To overcome the limitations in the prior art described above, and to overcome other limitations that will become apparent upon reading and understanding the present specification, the present invention discloses a method and apparatus for migrating data having a format of a first type to a format of a second type.

The present invention solves the above-described problems by migrating data to a number of new drives added to the system drive to accommodate the additional data which will be stored. The added drives allow the migration to take place without interruption of the hosts I/O path or allows the data to be migrated to an entirely new set of physical drives.

A method in accordance with the principles of the present invention includes a adding at least one drive to a system controller controlling a predetermined number of storage devices arranged in a digital array storage devices to form a system drive and converting data in a first format type on the digital array of storage devices to a format of a second type on the added at least one drive.

Other embodiments of a method in accordance with the principles of the invention may include alternative or optional additional aspects. One such aspect of the present invention is that the adding at least one drive further includes formatting a first drive in the second format type and adding the first drive formatted in the second format type to the system drive of the system controller.

Another aspect of the present invention is that the converting further includes relaying out data stored on the predetermined number of storage devices arranged in the digital array storage devices forming the system drive using the predetermined number of storage devices and the added first drive formatted in the second format type, adding second drive formatted in the second format type to the system controller and migrating data of first format type from one of the predetermined number of storage devices to the added second drive in the second format type.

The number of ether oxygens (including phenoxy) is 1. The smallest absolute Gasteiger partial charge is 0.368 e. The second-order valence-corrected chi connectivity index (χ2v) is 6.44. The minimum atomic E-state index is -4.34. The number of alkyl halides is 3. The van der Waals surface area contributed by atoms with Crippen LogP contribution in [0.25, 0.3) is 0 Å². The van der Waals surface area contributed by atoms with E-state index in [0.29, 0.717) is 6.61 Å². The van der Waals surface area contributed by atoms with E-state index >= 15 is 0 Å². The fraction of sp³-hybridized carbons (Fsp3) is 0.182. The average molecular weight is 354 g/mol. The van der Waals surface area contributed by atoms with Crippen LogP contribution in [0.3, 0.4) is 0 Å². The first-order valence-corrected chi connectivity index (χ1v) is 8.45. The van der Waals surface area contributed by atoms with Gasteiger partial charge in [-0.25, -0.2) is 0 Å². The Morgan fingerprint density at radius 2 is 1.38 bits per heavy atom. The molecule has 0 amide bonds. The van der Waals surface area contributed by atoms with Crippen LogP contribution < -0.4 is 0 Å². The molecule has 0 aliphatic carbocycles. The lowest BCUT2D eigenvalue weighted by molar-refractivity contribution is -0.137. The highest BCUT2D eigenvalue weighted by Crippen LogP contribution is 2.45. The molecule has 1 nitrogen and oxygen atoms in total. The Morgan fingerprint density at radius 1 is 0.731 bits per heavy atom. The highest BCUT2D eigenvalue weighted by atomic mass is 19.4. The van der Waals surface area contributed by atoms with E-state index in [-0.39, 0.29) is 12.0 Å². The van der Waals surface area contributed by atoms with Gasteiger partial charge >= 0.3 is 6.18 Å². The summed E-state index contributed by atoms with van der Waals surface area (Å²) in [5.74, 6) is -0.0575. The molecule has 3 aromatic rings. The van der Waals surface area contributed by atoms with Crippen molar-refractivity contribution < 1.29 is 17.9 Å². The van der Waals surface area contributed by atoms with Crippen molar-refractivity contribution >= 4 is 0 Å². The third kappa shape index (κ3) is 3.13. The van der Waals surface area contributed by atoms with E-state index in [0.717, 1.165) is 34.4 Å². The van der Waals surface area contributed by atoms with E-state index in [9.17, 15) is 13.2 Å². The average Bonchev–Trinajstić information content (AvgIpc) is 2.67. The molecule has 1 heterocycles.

Another aspect of the present invention is that the migrating is performed by the system controller using a background process.

Another aspect of the present invention is that the system controller performs data writes to both the one of the predetermined number of storage devices and the added second drive during the migration performed by the background process.

Another aspect of the present invention is that the one of the predetermined number of storage devices is removed after the migration is completed, an additional drive formatted in the second format type is added in its place and data of the first format type from another of the predetermined number of storage devices is migrated to the additional drive in the second format type.

Another aspect of the present invention is that the migrating is performed by the system controller using a regeneration function when the one of the predetermined number of storage devices fails before the migration has completed.